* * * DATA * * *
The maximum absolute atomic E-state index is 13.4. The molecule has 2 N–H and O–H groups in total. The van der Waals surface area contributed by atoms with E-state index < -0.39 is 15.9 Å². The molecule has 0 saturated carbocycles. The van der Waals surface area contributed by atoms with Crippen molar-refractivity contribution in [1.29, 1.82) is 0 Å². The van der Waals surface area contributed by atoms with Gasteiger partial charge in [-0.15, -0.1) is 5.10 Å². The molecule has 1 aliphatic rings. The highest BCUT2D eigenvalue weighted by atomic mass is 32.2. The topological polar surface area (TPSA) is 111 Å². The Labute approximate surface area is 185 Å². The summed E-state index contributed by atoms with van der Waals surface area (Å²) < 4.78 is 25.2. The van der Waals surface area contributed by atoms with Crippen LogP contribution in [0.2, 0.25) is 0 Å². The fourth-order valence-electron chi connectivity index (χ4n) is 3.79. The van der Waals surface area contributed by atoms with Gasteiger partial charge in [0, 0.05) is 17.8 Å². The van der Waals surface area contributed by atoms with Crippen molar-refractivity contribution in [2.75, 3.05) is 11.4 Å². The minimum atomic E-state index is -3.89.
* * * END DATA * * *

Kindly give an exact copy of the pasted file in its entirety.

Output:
The maximum absolute atomic E-state index is 13.4. The molecule has 2 N–H and O–H groups in total. The van der Waals surface area contributed by atoms with E-state index < -0.39 is 15.9 Å². The molecule has 0 saturated carbocycles. The van der Waals surface area contributed by atoms with Crippen molar-refractivity contribution in [1.29, 1.82) is 0 Å². The van der Waals surface area contributed by atoms with Gasteiger partial charge in [-0.15, -0.1) is 5.10 Å². The molecule has 1 aliphatic rings. The highest BCUT2D eigenvalue weighted by atomic mass is 32.2. The topological polar surface area (TPSA) is 111 Å². The Labute approximate surface area is 185 Å². The summed E-state index contributed by atoms with van der Waals surface area (Å²) < 4.78 is 25.2. The van der Waals surface area contributed by atoms with Crippen LogP contribution in [0.2, 0.25) is 0 Å². The fourth-order valence-electron chi connectivity index (χ4n) is 3.79. The van der Waals surface area contributed by atoms with Gasteiger partial charge in [0, 0.05) is 17.8 Å². The van der Waals surface area contributed by atoms with Crippen molar-refractivity contribution in [2.75, 3.05) is 11.4 Å². The minimum atomic E-state index is -3.89.